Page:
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day of the year. it's the winter solstice. these are the sunrise and sunset times, but, of course, after tuesday, the days do get longer. we do have some sunshine across northern parts of scotland, some sunshine at times coming through across wales and western england, but more cloud further east. still that blanket of cloud in northern ireland, southern scotland that will push its way into the central belt and make it feel quite chilly here. temperatures on the whole similar to what we had on monday, and near—normal, really, for this time of the year. but it's from wednesday that the weather starts to change because high pressure that's kept it quiet for so long is moving away. and instead, we've got a big low out in the atlantic. that's going to push bands of rain our way. but we start wednesday with a widespread frost in scotland, england and wales. some early sunshine, but it clouds over from the west. the wind starts to pick up. we've got this band of rain mainly affecting northern ireland, pushing into wales and southwest england and then into parts of scotland later on, bringing in some milder airfor western areas. but for many parts of the country, it's still another chilly day. that band of wet weather moves northwards and eastwards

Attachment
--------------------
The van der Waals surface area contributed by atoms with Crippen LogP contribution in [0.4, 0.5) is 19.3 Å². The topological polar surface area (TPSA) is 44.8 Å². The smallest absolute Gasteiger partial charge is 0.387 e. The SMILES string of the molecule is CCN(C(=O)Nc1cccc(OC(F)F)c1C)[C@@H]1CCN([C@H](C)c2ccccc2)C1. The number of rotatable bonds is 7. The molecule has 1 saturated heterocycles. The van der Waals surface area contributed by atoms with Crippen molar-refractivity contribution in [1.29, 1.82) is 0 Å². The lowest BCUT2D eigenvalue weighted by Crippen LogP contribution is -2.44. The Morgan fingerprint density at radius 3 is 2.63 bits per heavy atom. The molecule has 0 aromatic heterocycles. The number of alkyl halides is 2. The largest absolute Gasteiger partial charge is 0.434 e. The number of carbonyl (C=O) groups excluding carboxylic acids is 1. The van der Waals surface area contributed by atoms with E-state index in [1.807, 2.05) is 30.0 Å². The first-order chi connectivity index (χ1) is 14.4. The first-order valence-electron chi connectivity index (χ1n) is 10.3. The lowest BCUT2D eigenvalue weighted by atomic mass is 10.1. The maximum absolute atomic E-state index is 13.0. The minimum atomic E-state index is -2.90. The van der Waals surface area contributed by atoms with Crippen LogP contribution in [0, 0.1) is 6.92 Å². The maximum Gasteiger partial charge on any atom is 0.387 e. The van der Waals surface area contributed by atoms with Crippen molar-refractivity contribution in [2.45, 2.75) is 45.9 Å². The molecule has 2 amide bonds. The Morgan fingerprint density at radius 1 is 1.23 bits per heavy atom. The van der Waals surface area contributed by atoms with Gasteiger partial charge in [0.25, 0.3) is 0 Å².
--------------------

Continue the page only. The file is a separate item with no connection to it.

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overnight, and then with low pressure still out to the west, another band of rain sweeps around that as well. so we're going to find some wet weather moving northwards and eastwards again during thursday. could stay wet for most of the day across the northern half of scotland. elsewhere, that rain does clear through. we get some sunshine following on behind. and with a south—westerly wind, just look at what it does for the temperatures — widely in double figures across northern ireland, england and wales. as the winds fall light, though, overnight, and if you're going to be travelling into christmas eve, it could be misty with some patches of fog around in the morning. and then we have that battle between the milder air and colder air that's in the north. now, for many, it looks like we'll stay in the milder air for christmas day, but if there is going to be a white christmas, at the moment, it only looks likely in northern parts of scotland.